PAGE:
Susan's Blog

Friday, February 16, 2007

Young Faithful

Nothing cures like time and love.
–Barbara Streisand

Parenting has so much to do with faith. And when I say “faith,” I am not actually talking about faith as in Religion. I am talking about the inner voice, the unprovable, the feeling you go with that you hope/wish is the truth. In Nat’s case, I wish I had found that sort of faith earlier, and believed what my gut was telling me. I even had dreamt about him in utero, and still I gave this no credence. In the dream he looked the way he did when he was four. He was standing in my sister’s childhood room and laughing. Laughing! How important a role his laughter has played in my life! This was my intuition, or Nat, or something, telling me loud and clear that everything would be alright. But I did not harken to it. At the time I remember thinking, “Oh, I guess that means that if I have a boy, it will be okay [having a boy rather than a girl].” That’s what my naive little self thought about; the gender! I want to hug that girl I was, and shake her at the same time and say, “Shtummy! Get with the program! Life has a big surprise in store for you and you’d better get some rest so you’ll be up for this!”

I have said before that my relationship with Nat often feels like a leap of faith. I believe more than can prove that he feels certain things. About me, about everything. I look, I observe, I have gotten to know; but mostly, I feel. Maybe I wish. But who can contest this? I know Nat better than most, I would say. I absorb him, I sit next to him, breathing him in, wondering how this is that same person who showed himself to me as an unborn baby. This is that same boy who seemed unknowable, yet whom I have always known so well. This is the boy who has always been a delight to be with because he is pure Id, he just is who he is, and if he smiles at you, it is nothing short of a gift. (These days he smiles the most when I pop in the Bellydance Superstars DVD and he gets to watch all those pretty girls on the stage!)

My faith in Benj has grown lately. I used to be so afraid for him. I worried that he would have trouble socially because his development was quirky for a while. I had a certain feeling of doom surrounding me when it came to Ben and his friends. But by third grade, he has figured it out. He has his own little posse of boys. He has absolute faith in his appeal; utter confidence. How did I, such an insecure person, manage to give him this? Or was he born this way? I found that today, as he ran across the back yard and up the hill to a friend’s house, on his own, for the first time, I was so proud of him and so relieved I could have cried.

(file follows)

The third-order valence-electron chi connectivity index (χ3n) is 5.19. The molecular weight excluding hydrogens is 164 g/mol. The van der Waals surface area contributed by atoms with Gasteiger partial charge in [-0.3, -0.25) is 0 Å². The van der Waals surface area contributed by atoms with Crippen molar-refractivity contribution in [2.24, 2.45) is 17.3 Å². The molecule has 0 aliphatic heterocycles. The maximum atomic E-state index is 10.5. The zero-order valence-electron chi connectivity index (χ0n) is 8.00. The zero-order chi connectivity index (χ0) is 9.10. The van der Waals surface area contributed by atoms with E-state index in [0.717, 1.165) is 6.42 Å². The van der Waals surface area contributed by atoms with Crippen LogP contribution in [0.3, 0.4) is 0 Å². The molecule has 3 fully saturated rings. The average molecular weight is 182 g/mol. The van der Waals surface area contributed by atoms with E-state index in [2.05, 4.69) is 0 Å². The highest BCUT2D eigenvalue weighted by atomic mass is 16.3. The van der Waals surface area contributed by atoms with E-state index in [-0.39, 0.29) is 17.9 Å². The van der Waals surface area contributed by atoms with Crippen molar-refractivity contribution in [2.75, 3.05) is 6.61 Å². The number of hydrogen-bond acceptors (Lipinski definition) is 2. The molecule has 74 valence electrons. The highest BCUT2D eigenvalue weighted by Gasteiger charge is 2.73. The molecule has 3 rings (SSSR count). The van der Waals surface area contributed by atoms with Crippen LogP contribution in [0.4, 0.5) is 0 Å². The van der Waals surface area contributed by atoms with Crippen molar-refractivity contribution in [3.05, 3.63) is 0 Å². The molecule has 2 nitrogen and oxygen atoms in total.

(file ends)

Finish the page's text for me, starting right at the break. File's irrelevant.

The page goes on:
People really do develop and change, for the better. With love, understanding, hard work, and time, so much can happen. Just have faith. That is so simple, yet so much.

Tabblo: Time and Love


Raising a child has made me a much more spiritual person, in the sense of learning to trust my intuition, to trust the universe, etc.. What an incredible journey. What a gift.

If you’ve never read Martha Beck’s book, Expecting Adam, you should give it a read. It touches on a lot of this.

— added by ASDmomNC on Friday, February 16, 2007 at 4:47 pm

why was it the first time with Ben?
were you just worried about him running away, or did you mean because he just now has made those friendship bonds? I cant believe he is in third grade-he look so sweet and innocent.

— added by Anonymous on Friday, February 16, 2007 at 5:40 pm

I have read Martha’s book and I believe I even gushed about it in my blog a few months ago. It really changed some things about how I view life, in every sense of that word.

Anon: The first time, because our town is both urban and suburban, lots of cars everywhere, and Ben just seemed too young to go off by himself, but maybe that was irrational. He did just fine today! He’s back and playing on the computer, after an afternoon of sledding.

— added by Susan Senator on Friday, February 16, 2007 at 5:44 pm

This is an awesome post. When you speak of the kind of relationship you and Nat have- Lets just say I understand. I understand so much that I could feel it inside my soul when you spoke of it- I know it, I live it.

Take it from another insecure being- I think that our insecurity and self destruct mode only displays in our nonmother realm. I am (like you said) most cofident that I know my kids (especially Sam) better than anyone else. This is a gift. A gift I feel that we use to our advantage and to better our children. You speak of some very important topics in this blogpost- ones that encompass dealing in with a child on the spectrum and dealing with other broad parenting issues that can be just as emotional.

— added by Kristen on Friday, February 16, 2007 at 9:20 pm

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